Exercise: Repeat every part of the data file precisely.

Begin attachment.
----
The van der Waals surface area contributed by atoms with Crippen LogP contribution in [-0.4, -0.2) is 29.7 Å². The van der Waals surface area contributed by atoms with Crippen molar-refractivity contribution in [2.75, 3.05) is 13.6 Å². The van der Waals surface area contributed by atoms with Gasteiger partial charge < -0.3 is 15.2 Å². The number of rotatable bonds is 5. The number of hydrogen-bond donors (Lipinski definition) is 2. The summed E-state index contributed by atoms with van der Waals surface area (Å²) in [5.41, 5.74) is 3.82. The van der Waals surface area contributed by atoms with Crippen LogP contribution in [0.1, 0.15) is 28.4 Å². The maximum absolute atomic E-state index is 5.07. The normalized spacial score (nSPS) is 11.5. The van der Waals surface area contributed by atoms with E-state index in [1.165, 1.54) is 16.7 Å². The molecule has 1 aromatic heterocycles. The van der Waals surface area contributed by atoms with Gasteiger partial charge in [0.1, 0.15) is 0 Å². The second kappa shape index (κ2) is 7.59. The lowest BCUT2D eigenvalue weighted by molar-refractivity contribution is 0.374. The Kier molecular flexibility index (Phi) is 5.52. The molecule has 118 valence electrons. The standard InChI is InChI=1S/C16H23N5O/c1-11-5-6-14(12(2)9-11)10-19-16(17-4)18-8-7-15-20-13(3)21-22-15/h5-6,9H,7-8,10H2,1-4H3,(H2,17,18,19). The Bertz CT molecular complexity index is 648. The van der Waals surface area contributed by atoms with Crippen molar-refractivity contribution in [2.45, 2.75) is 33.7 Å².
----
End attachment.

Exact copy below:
The van der Waals surface area contributed by atoms with Crippen LogP contribution in [-0.4, -0.2) is 29.7 Å². The van der Waals surface area contributed by atoms with Crippen molar-refractivity contribution in [2.75, 3.05) is 13.6 Å². The van der Waals surface area contributed by atoms with Gasteiger partial charge < -0.3 is 15.2 Å². The number of rotatable bonds is 5. The number of hydrogen-bond donors (Lipinski definition) is 2. The summed E-state index contributed by atoms with van der Waals surface area (Å²) in [5.41, 5.74) is 3.82. The van der Waals surface area contributed by atoms with Crippen LogP contribution in [0.1, 0.15) is 28.4 Å². The maximum absolute atomic E-state index is 5.07. The normalized spacial score (nSPS) is 11.5. The van der Waals surface area contributed by atoms with E-state index in [1.165, 1.54) is 16.7 Å². The molecule has 1 aromatic heterocycles. The van der Waals surface area contributed by atoms with Gasteiger partial charge in [0.1, 0.15) is 0 Å². The second kappa shape index (κ2) is 7.59. The lowest BCUT2D eigenvalue weighted by molar-refractivity contribution is 0.374. The Kier molecular flexibility index (Phi) is 5.52. The molecule has 118 valence electrons. The standard InChI is InChI=1S/C16H23N5O/c1-11-5-6-14(12(2)9-11)10-19-16(17-4)18-8-7-15-20-13(3)21-22-15/h5-6,9H,7-8,10H2,1-4H3,(H2,17,18,19). The Bertz CT molecular complexity index is 648. The van der Waals surface area contributed by atoms with Crippen molar-refractivity contribution in [2.45, 2.75) is 33.7 Å².